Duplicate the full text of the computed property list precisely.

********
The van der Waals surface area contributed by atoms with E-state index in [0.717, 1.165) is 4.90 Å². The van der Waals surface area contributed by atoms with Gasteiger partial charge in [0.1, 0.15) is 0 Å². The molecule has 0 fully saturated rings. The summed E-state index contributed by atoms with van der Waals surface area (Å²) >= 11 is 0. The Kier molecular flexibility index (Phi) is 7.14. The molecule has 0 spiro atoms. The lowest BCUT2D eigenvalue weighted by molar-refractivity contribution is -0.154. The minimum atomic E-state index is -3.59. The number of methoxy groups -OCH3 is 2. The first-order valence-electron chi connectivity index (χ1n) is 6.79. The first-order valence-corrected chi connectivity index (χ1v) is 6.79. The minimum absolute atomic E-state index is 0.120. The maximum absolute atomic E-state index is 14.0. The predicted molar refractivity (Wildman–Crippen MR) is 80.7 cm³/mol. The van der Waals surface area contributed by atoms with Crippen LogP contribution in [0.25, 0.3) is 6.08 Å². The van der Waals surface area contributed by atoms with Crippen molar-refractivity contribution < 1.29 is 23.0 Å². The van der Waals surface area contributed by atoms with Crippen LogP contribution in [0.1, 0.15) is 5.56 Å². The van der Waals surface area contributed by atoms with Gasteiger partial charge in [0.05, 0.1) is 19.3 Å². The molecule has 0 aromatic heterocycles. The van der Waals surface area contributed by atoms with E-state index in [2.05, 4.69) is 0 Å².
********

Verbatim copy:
The van der Waals surface area contributed by atoms with E-state index in [0.717, 1.165) is 4.90 Å². The van der Waals surface area contributed by atoms with Gasteiger partial charge in [0.1, 0.15) is 0 Å². The molecule has 0 fully saturated rings. The summed E-state index contributed by atoms with van der Waals surface area (Å²) >= 11 is 0. The Kier molecular flexibility index (Phi) is 7.14. The molecule has 0 spiro atoms. The lowest BCUT2D eigenvalue weighted by molar-refractivity contribution is -0.154. The minimum atomic E-state index is -3.59. The number of methoxy groups -OCH3 is 2. The first-order valence-electron chi connectivity index (χ1n) is 6.79. The first-order valence-corrected chi connectivity index (χ1v) is 6.79. The minimum absolute atomic E-state index is 0.120. The maximum absolute atomic E-state index is 14.0. The predicted molar refractivity (Wildman–Crippen MR) is 80.7 cm³/mol. The van der Waals surface area contributed by atoms with Crippen LogP contribution in [0.25, 0.3) is 6.08 Å². The van der Waals surface area contributed by atoms with Crippen molar-refractivity contribution < 1.29 is 23.0 Å². The van der Waals surface area contributed by atoms with Crippen LogP contribution in [0.1, 0.15) is 5.56 Å². The van der Waals surface area contributed by atoms with Gasteiger partial charge in [0.05, 0.1) is 19.3 Å². The molecule has 0 aromatic heterocycles. The van der Waals surface area contributed by atoms with E-state index in [2.05, 4.69) is 0 Å².